Configuring Spectrum Scale Swift and Keystone with Haproxy

Disclaimer: The content of this post is not approved nor endorsed by IBM.

Intro:

In this blog, we will discuss how to configure Spectrum Scale Swift and Keystone alongside HAProxy. Not only will HAProxy act as our load balancer but it will also allow us to send swift and keystone requests via SSL.

Agenda:

  • Resources
  • Test Environment / Preqrequisites
  • Installing HAProxy
  • Configuring HAProxy
  • Demonstrate Swift/Keystone and HAProxy in action

Resources


Test Environment / Preqrequisites

For this tutorial, we will use the same test environment we used to configure Spectrum Scale Object. (Configuring Object Using IBM Spectrum Scale) To recap, our test environment consists of several nsd server nodes and two ces protocol nodes which will export our object data and which also have swift and openstack clients installed. These nodes have already been configured with Object using the steps outlined in the Object configuration tutorial. Finally, we will have one additional node which will run HAProxy. Note that the HAProxy node does not have to be a Spectrum Scale/GPFS node and simply be any external node.

haproxynodes

HAProxy with SSL: In order to run HAProxy over SSL, we will need either a self-signed or CA signed ssl certificate along with its respective private key in the proper PEM format. The web has many tutorials on generating self-signed ssl certificates including this excellent tutorial which we referenced:

digitalocean.com haproxy tutorial


Installing HAProxy

In order to configure HAProxy with SSL, we need to download HAProxy V1.5x or greater. You can download the source files directly from http://www.haproxy.org

For complete instructions on installing/configuring HAProxy, please visit: http://www.haproxy.org/#docs

or download the rpms:

x86 rpm:
http://rpmfind.net/linux/rpm2html/search.php?query=haproxy%28×86-64%29

ppc64 environments:
http://rpmfind.net/linux/rpm2html/search.php?query=haproxy%28ppc-64%29

As mentioned, for our setup, HAProxy was installed on an external (non-GPFS) node since Spectrum Scale/GPFS is not required to be running on the HAProxy node. In our case, we installed HAProxy on c6f2bc4n3.


Configuring HAProxy

Now that HAProxy has been installed on one of our available nodes, we are ready to configure HAProxy. The configuration process is fairly straight forward since most of the default settings can remain the same.

Our HAProxy node, c6f2bc4n3 has both a physical IP address 192.168.105.145 and a virtual IP address which will be the IP address 192.168.6.100 that HAProxy will listen to requests on. The virtual IP address is also the same ces IP address that will be configured for the keystone and swift endpoints:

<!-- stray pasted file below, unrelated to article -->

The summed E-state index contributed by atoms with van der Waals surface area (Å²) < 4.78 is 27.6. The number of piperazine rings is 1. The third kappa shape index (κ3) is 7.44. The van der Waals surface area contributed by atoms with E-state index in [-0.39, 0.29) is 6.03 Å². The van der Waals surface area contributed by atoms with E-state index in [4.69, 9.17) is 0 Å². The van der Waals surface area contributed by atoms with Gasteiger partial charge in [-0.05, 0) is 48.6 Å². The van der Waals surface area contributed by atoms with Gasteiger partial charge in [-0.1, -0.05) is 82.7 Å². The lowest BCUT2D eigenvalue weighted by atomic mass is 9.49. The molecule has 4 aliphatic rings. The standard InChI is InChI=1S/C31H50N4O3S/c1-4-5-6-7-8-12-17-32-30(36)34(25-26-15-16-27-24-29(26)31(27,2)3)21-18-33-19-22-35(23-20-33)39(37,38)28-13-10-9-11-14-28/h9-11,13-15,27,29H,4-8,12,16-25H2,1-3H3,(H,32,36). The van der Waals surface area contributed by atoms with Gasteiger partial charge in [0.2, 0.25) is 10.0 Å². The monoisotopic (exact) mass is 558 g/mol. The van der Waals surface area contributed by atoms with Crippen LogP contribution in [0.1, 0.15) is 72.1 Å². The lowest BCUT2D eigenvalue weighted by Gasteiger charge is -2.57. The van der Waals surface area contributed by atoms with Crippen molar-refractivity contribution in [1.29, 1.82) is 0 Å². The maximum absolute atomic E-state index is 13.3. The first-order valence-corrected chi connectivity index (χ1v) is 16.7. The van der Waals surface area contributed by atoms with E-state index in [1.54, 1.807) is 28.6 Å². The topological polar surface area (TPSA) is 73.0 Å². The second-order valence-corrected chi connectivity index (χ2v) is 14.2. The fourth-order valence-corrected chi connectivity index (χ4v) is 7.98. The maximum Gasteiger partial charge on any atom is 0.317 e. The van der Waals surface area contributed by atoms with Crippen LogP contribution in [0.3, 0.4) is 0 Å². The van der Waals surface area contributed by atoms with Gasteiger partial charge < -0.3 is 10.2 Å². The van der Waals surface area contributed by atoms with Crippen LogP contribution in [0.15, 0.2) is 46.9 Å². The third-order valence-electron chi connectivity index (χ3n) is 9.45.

haproxy_ifconfig

haproxy_endpoints

  • HAProxy Logging: This is optional but recommended, especially when you are troubleshooting problems with HAProxy and you want to confirm whether the requests are coming in and being handled by the expected HAProxy backend.

Add these lines to /etc/rsyslog.conf:

$ModLoad imudp
$UDPServerRun 514
$UDPServerAddress 127.0.0.1

local5.*                                -/var/log/haproxy.log

Restart the rsyslog service: service ryslog restart

Finally open /var/log/haproxy.cfg and add this line under the global settings:

log         127.0.0.1 local5

  • HAProxy Default Settings: In our setup, we added a few additional parameters to the defaults section within /var/log/haproxy.cfg. This is what our configuration file looked like with respect to the defaults section:

defaults
    mode                    http
    option forwardfor
    option http-server-close
    log                     global
    option                  httplog
    option                  dontlognull
    option http-server-close
    option forwardfor       except 127.0.0.0/8
    option                  redispatch
    retries                 3
    timeout http-request    10s
    timeout queue           1m
    timeout connect         10s
    timeout client          1m
    timeout server          1m
    timeout http-keep-alive 10s
    timeout check           10s
    maxconn                 3000

  • HAProxy Frontend: For our configuration, we configured four front ends:

One frontend that will handle incoming keystone http requests:

frontend keystone-http
   bind 192.168.6.100:35357
   reqadd X-Forwarded-Proto:\ http
   default_backend keystone-backend

The frontend name can be any name you choose. The bind address is the virtual IP address that will be used by HAProxy to listent to incoming requests. The reqadd X-Forwarded line adds a http header to end of the HTTP request. Finally, the request will be handled by our specified backend ‘keystone-backend’ which will be defined in a later example.

One frontend that will handle incoming keystone https requests:

frontend keystone-https
   bind 192.168.6.100:5000 ssl crt /etc/haproxy/haproxynode.pem
   reqadd X-Forwarded-Proto:\ https
   default_backend keystone-backend

You will notice this extra string ‘ssl crt /etc/haproxy/haproxynode.pem‘ which specifies the ssl certificate path and name that will be used for SSL. Also, a https header will be added to the end of the request this time. Our backend remains the same.

One frontend that will handle incoming Swift http requests:

frontend swift-http
   bind 192.168.6.100:8080
   reqadd X-Forwarded-Proto:\ http
   default_backend swift-backend

We have a separate backend to handle swift requests since swift listens for requests on port 8080.

Finally one frontend that will handle incoming Swift https requests:

frontend swift-https
   bind 192.168.6.100:8081 ssl crt /etc/haproxy/haproxynode.pem
   reqadd X-Forwarded-Proto:\ https
   default_backend swift-backend

  • HAProxy Backend: Two backends were configured to process the requests that  are forwarded by the defined front ends:

One backend that will handle the forwarded keystone http/https requests:

backend keystone-backend